Of great importance for global sustainability are practical exchanges such as preserving trees and forests, but also creating areas with green spaces, and planting trees and shrubs in schools, homes, villages and cities, according to the notion of a local or school tree nursery.

There is also the importance of launching and reinvigorating dialogue between the countries of the North and South for a sustainable world.

This activation should be based on dialogue, participation, and on working together to improve consumption and prevent the generation of waste that is harmful to the health of the environment and nature.

This may include determining the per capita share of plastic used, especially in industrialized countries, monitoring the health of the air, soil, oceans, seas and water bodies and protecting rare and endangered species on land and underwater.

In addition, the quality of water in water bodies in industrialized countries is tested, and the maximum quantity for an individual’s daily use is determined.

Monitoring wildlife in natural reserves, monitoring the extent of their vulnerability to climate changes leading to forest fires, and integrating early warning systems in threatened residential areas on land and on the waterfront should also be considered.

Other possibilities are the transfer of modern and adapted technology to countries of the Global South, education and training of personnel, and exchange of experiences between developing and developed countries.

More options include obliging countries and companies causing environmental and natural disasters to pay compensation or penalties consistent with the damages resulting, for example, from fossil energy extraction, oil spills, large industries, large-scale industrialization, unjust cutting of trees, unjust hunting of rare species, smuggling of forest resources by watering plants and animals, and commercial industrial fishing that is devastating to the depths of oceans and seas.

Regarding Sudan, an agricultural country whose production includes agricultural production and livestock, the country enjoys a vast area, fertile lands, and rainy seasons that allows its citizens to engage in rain-fed agriculture.

Sudan also has a significant number of permanent and seasonal rivers that allow citizens to cultivate in agricultural cycles outside the rainy season.

Agriculture, as an important sector for the livelihood of people in Sudan and neighboring countries, has a long history and deep-rooted traditions, dating to the pre-Kushite civilization and continuing with the Kushite and the Meroitic civilizations to which the basics of modern mechanics are attributed, especially the basics of agricultural mechanics and irrigation mechanics reinforced throughout the country’s ancient civilizations and kingdoms.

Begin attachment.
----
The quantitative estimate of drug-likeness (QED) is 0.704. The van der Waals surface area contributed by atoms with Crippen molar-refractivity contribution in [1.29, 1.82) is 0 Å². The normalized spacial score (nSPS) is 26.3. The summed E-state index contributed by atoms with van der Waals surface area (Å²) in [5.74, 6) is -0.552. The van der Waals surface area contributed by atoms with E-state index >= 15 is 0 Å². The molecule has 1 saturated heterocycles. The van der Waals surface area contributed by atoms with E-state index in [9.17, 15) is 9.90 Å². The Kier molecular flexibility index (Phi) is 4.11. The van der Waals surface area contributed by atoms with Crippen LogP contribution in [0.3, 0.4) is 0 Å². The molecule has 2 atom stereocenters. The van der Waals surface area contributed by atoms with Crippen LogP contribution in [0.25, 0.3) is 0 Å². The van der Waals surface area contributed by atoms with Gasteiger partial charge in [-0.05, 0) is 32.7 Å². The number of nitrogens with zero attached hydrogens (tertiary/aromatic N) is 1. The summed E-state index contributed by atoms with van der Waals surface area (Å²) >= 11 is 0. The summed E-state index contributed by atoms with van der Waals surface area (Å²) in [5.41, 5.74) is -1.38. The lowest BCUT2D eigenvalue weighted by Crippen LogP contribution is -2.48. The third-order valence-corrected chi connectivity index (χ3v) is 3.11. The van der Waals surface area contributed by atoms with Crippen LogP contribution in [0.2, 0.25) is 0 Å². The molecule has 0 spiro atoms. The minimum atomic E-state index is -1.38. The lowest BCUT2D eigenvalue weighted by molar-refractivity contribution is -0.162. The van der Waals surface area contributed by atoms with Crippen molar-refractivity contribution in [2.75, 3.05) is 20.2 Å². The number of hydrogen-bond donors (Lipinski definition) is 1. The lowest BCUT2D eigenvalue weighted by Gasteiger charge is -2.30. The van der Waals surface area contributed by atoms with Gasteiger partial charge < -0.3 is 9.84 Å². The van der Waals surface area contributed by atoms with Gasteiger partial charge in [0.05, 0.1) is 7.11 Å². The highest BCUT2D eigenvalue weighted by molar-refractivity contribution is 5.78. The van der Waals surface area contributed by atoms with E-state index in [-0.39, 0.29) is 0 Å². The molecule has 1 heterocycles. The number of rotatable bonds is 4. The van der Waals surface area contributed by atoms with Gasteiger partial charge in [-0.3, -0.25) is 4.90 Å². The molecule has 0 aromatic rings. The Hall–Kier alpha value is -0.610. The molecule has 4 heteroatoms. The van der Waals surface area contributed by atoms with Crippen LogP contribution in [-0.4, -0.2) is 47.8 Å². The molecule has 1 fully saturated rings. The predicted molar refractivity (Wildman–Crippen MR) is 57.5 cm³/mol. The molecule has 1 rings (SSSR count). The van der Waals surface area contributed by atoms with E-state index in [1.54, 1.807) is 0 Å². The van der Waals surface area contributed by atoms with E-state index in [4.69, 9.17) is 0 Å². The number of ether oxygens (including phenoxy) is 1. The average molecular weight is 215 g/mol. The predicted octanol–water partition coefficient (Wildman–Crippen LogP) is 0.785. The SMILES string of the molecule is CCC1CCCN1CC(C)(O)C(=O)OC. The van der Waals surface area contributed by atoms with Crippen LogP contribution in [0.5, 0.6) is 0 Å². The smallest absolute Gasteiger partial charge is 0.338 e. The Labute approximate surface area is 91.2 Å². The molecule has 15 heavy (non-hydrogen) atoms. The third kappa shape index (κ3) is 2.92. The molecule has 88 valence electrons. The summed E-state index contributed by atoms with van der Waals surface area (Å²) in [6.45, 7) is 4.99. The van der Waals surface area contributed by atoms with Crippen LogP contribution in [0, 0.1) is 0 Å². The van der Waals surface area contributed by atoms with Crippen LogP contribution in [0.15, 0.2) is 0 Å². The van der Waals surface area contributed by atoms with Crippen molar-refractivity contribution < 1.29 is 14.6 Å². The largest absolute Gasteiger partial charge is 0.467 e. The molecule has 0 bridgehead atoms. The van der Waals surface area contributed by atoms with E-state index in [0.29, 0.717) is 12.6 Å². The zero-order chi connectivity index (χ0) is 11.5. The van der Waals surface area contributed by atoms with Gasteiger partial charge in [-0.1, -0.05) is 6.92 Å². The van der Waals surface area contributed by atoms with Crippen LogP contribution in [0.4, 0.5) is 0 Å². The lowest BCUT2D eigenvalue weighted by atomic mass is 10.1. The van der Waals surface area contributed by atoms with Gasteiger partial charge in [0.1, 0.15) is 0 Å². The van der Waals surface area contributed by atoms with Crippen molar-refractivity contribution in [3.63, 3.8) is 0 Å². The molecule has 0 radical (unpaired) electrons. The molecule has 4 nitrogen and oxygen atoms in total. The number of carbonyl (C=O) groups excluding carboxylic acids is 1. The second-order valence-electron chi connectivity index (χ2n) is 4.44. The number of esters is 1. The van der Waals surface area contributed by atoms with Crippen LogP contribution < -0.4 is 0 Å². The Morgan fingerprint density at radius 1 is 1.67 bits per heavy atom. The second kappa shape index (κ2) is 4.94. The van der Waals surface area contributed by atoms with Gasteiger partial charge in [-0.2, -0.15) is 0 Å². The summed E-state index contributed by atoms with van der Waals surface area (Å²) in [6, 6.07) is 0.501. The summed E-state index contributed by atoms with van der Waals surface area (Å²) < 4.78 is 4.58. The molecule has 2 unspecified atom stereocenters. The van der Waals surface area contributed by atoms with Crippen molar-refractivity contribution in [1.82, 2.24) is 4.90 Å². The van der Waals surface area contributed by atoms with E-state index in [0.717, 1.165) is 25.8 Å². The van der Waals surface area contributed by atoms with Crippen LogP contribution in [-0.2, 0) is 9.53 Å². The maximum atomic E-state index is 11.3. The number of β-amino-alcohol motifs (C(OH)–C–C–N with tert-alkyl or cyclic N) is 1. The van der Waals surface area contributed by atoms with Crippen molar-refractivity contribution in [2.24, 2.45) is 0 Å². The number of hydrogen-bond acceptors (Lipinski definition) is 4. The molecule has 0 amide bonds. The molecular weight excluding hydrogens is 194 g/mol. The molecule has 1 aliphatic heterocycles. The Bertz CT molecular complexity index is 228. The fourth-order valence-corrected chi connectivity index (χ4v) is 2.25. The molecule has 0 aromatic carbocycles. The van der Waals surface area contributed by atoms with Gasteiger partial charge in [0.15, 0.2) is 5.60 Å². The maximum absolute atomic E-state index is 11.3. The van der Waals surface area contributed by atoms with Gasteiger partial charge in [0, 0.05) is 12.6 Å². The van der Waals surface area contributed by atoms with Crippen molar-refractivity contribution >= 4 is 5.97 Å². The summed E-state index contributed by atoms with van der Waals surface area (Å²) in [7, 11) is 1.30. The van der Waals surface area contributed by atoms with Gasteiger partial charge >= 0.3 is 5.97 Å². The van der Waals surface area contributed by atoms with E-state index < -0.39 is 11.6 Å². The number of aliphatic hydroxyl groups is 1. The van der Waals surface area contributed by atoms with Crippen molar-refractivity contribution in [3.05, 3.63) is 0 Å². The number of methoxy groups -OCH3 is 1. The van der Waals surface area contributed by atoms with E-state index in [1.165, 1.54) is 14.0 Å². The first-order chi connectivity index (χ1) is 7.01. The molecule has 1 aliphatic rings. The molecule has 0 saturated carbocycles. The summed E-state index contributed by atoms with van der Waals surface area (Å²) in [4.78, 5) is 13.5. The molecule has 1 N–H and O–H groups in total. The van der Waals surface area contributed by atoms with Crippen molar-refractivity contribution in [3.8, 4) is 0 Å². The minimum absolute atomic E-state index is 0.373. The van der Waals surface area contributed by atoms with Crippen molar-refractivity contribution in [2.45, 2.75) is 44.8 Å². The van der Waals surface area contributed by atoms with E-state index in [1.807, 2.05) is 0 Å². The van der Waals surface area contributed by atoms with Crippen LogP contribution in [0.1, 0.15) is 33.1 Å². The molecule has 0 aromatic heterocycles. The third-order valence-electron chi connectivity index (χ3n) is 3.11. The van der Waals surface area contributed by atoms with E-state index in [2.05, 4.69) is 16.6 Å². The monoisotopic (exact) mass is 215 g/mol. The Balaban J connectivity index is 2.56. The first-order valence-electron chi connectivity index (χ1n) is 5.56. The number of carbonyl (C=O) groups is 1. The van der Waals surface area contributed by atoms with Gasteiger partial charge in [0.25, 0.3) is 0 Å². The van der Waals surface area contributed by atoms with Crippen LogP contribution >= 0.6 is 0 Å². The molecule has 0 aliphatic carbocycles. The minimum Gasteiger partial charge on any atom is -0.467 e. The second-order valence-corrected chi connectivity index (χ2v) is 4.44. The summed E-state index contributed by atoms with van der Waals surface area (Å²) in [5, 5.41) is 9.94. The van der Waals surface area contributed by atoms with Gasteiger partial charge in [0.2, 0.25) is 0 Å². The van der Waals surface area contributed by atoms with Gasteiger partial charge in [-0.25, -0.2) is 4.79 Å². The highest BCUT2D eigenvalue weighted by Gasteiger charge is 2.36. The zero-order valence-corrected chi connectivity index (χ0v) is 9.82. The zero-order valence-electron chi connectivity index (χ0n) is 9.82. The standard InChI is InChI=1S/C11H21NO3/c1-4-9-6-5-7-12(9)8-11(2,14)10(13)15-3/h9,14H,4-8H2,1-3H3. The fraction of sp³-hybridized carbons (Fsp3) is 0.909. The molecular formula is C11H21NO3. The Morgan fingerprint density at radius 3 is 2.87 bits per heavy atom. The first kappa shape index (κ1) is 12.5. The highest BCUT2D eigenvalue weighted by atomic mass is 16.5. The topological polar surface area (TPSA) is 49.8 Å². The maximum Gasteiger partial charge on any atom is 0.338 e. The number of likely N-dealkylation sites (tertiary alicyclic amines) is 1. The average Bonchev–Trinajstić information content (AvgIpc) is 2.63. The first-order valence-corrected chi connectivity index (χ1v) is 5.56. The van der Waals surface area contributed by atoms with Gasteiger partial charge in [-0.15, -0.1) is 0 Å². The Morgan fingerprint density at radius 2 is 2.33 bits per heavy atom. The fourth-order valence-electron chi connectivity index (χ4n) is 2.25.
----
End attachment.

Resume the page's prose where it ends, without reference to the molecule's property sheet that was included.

The list of the agricultural and irrigation equipment and machines that were native to those ancient Nubian civilizations and kingdoms features the bucket, the shaduf, the waterwheel, the pulleys, the gears, and others …*

In the harsh conditions of war currently overwhelming Sudan as an agricultural and productive country, the people are greatly affected by the outcomes.

At the forefront of the obstacles preventing work in this important sector is the lack of safety for farmers, herders, and merchants, and the armed conflict has already claimed the lives of a large number of producers in their workplace.

There are people who did not die from the fires of war, but lost everything they owned – traditional tools, cars, tractors, or other equipment- after brutal attacks on the property where they worked. Shepherds were not spared the loss of their livestock, as the animals were led away in broad daylight and at gunpoint.

Now, with each passing day since the Sudan war, the damage being caused to the most important sectors in this country, which has great importance for its wealth and resources in East Africa, is being monitored.

Sudan was not only affected by the war in the agricultural sector, but also in other sectors such as grazing, fisheries, and forest wealth.

The displacement of large numbers of residents of the capital and rural cities launched the destruction of the remaining forest wealth and wildlife in Sudan’s remaining forests.

Due to a deplorable lack of food, fuel, and cooking materials, many residents of villages and desert areas have resorted to cutting down trees or hunting some rare species of animals designated under global environmental protection, to consume as food.